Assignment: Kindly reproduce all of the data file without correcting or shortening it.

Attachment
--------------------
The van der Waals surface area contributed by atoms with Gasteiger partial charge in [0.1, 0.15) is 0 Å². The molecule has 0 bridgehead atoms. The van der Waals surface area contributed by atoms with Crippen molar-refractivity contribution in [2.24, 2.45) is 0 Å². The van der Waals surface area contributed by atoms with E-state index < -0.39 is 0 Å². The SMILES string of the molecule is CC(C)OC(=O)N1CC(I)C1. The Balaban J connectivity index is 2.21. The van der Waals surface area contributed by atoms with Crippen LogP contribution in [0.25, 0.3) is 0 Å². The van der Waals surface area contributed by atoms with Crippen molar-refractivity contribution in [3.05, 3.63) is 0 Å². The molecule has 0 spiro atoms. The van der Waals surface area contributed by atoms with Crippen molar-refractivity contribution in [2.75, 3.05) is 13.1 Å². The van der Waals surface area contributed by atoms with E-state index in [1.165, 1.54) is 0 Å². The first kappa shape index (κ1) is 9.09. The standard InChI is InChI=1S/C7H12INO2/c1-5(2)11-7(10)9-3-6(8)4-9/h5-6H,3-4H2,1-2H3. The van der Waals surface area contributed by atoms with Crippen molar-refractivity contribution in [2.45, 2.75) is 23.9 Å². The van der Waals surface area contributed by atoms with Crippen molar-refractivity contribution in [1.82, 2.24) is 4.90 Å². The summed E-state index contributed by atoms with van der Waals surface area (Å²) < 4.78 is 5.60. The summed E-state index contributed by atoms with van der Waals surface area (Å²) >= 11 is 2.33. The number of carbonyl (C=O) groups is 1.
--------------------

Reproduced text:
The van der Waals surface area contributed by atoms with Gasteiger partial charge in [0.1, 0.15) is 0 Å². The molecule has 0 bridgehead atoms. The van der Waals surface area contributed by atoms with Crippen molar-refractivity contribution in [2.24, 2.45) is 0 Å². The van der Waals surface area contributed by atoms with E-state index < -0.39 is 0 Å². The SMILES string of the molecule is CC(C)OC(=O)N1CC(I)C1. The Balaban J connectivity index is 2.21. The van der Waals surface area contributed by atoms with Crippen LogP contribution in [0.25, 0.3) is 0 Å². The van der Waals surface area contributed by atoms with Crippen molar-refractivity contribution in [3.05, 3.63) is 0 Å². The molecule has 0 spiro atoms. The van der Waals surface area contributed by atoms with Crippen molar-refractivity contribution in [2.75, 3.05) is 13.1 Å². The van der Waals surface area contributed by atoms with E-state index in [1.165, 1.54) is 0 Å². The first kappa shape index (κ1) is 9.09. The standard InChI is InChI=1S/C7H12INO2/c1-5(2)11-7(10)9-3-6(8)4-9/h5-6H,3-4H2,1-2H3. The van der Waals surface area contributed by atoms with Crippen molar-refractivity contribution in [2.45, 2.75) is 23.9 Å². The van der Waals surface area contributed by atoms with Crippen molar-refractivity contribution in [1.82, 2.24) is 4.90 Å². The summed E-state index contributed by atoms with van der Waals surface area (Å²) < 4.78 is 5.60. The summed E-state index contributed by atoms with van der Waals surface area (Å²) >= 11 is 2.33. The number of carbonyl (C=O) groups is 1.